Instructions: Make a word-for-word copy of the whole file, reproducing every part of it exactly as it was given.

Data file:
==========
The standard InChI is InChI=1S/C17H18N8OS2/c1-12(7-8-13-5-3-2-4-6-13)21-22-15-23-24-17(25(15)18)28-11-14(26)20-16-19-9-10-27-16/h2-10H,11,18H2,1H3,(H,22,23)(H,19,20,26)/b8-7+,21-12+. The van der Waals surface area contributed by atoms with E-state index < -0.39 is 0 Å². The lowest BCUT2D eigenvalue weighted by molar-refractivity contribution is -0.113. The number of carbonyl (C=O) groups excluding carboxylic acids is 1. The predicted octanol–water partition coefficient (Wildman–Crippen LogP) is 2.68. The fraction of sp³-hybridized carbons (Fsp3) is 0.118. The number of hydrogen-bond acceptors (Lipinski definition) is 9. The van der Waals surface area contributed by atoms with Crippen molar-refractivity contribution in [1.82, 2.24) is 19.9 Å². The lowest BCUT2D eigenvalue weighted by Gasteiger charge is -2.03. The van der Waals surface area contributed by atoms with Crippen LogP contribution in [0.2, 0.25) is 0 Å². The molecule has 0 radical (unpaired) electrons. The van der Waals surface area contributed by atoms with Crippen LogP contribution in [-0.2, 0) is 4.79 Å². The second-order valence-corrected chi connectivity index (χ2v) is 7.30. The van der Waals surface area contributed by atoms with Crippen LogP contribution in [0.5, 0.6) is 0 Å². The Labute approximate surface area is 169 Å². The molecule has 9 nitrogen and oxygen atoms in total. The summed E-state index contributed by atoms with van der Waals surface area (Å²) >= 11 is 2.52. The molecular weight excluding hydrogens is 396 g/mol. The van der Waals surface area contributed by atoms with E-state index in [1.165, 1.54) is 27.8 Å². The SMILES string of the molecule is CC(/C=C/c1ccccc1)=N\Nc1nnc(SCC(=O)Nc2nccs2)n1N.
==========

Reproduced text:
The standard InChI is InChI=1S/C17H18N8OS2/c1-12(7-8-13-5-3-2-4-6-13)21-22-15-23-24-17(25(15)18)28-11-14(26)20-16-19-9-10-27-16/h2-10H,11,18H2,1H3,(H,22,23)(H,19,20,26)/b8-7+,21-12+. The van der Waals surface area contributed by atoms with E-state index < -0.39 is 0 Å². The lowest BCUT2D eigenvalue weighted by molar-refractivity contribution is -0.113. The number of carbonyl (C=O) groups excluding carboxylic acids is 1. The predicted octanol–water partition coefficient (Wildman–Crippen LogP) is 2.68. The fraction of sp³-hybridized carbons (Fsp3) is 0.118. The number of hydrogen-bond acceptors (Lipinski definition) is 9. The van der Waals surface area contributed by atoms with Crippen molar-refractivity contribution in [1.82, 2.24) is 19.9 Å². The lowest BCUT2D eigenvalue weighted by Gasteiger charge is -2.03. The van der Waals surface area contributed by atoms with Crippen LogP contribution in [0.2, 0.25) is 0 Å². The molecule has 0 radical (unpaired) electrons. The van der Waals surface area contributed by atoms with Crippen LogP contribution in [-0.2, 0) is 4.79 Å². The second-order valence-corrected chi connectivity index (χ2v) is 7.30. The van der Waals surface area contributed by atoms with Crippen LogP contribution in [0.5, 0.6) is 0 Å². The Labute approximate surface area is 169 Å². The molecule has 9 nitrogen and oxygen atoms in total. The summed E-state index contributed by atoms with van der Waals surface area (Å²) >= 11 is 2.52. The molecular weight excluding hydrogens is 396 g/mol. The van der Waals surface area contributed by atoms with E-state index in [1.165, 1.54) is 27.8 Å². The SMILES string of the molecule is CC(/C=C/c1ccccc1)=N\Nc1nnc(SCC(=O)Nc2nccs2)n1N.